The procedure allows combustion engines, which can be operated with different fuels, to operate failure-free. Thus the injection time for example has to be extended by more than 20% during a change from a fuel gasoline to a fuel mixture of 85% ethanol and 15% gasoline, in order to achieve the same lambda values in the exhaust gas. According to the procedure described in the script DE 411 74 40 C2 a corresponding adaptation interference is undertaken therefore. In the suggested procedure the adaptation speed is significantly increased during a recognized fuel change, because a very intense correction of the injection times and therefore of the adaptation interference has to be undertaken during a fuel change, compared to the correction of aging influences or production influences.
On the basis of the set adaptation value the fuel mixture ratio can be determined. Despite the increased adaptation speed the procedure requires a sufficient long settling time. If a significant change of the fuel mixture ratio is caused by refueling, this can lead to startup problems and to combustion misses, which leads to increased exhaust gas emissions. Here the described fuel sensor can undertake a quick determination of the exhaust gas composition.
It is the inventions task to provide a procedure, which allows a reliable and economic detection of the composition of a fuel mixture consisting of at least two fuels, whereby fuel mixtures of different compositions require different air-fuel ratios to achieve a stoichiometric combustion.
The invention's task is thereby solved, in that during one or multiple stationary operating phases of the combustion engine during one or multiple measuring phases the air volume that is delivered to the combustion engine, the delivered fuel volume and the oxygen content in the exhaust gas of the combustion engine are determined, and in that the composition of the fuel mixture is determined from these values. Modern combustion engines already register all factors for further control functions, corresponding sensors and correction algorithms are available. At a certain oxygen content in the exhaust gas of the combustion engine the delivered fuel volume and the delivered air volume are dependent on the mixture ratios of the fuels.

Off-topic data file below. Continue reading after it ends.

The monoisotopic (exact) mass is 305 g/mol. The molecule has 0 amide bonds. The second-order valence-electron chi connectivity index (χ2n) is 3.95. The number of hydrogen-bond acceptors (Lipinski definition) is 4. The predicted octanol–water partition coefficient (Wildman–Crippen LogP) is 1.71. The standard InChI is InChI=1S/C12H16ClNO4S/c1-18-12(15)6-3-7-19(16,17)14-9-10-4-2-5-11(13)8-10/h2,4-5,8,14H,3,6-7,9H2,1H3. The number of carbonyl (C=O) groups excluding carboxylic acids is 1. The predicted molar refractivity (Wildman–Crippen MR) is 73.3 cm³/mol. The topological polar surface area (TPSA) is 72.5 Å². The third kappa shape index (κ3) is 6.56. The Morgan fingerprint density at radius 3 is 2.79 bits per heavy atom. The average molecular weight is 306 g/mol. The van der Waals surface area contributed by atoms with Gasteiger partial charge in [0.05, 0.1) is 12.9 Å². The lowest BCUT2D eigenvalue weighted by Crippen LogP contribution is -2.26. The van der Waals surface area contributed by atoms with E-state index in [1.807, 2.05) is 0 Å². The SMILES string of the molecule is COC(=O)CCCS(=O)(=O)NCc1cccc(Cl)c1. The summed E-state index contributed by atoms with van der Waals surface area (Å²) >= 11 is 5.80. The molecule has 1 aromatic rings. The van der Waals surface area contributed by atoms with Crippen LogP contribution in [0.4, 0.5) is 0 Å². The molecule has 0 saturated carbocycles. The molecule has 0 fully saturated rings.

According to a preferred embodiment of the invention it is provided that an air-fuel ratio is determined by the air volume delivered to the combustion engine, by the delivered fuel volume and the oxygen content in the exhaust gas of the combustion engine and/or by a signal of a lambda probe that is arranged in the exhaust gas of the combustion engine, and that the composition of the fuel mixture is determined by this air-fuel ratio. The air-fuel ratio, depending on the oxygen content in the exhaust gas of the combustion engine, is typical for a present fuel mixture ratio. In the course of this the composition of the fuel mixture can be deduced from the air-fuel ratio. Thereby the application of the signal of a lambda probe is advantageous since lambda probes are used anyway in modern combustion engines and the signal of the lambda probe is available and by various correction methods correspondingly updated.
If it is provided that the stationary operating phase is set after a defined warming phase of the combustion engine and that the stationary operating phase is set during an idle phase and/or during a partial load phase of the combustion engine, sufficient stable conditions for an exact determination of the delivered air volume, the delivered fuel volume as well as the oxygen content in the exhaust gas of the combustion engine dominate. A lambda probe particularly requires a sufficient high operating temperature, which is achieved not until after a sufficient long operation of the combustion engine. By a specific regulating of the stationary operating phase the determination of the fuel composition can take place at operating points of the combustion engine, at which the required parameters can be determined very exactly.
To increase the exactness and the measurement-certainty it can be provided that different stationary operating statuses are adjusted by a variation of the air volume and/or the fuel volume and/or the regulating position of the lambda probe. Thereby the injection quantity can be modified by 10% to 25% during an operation at partial load at a controlled air volume for example in order to receive further landmarks.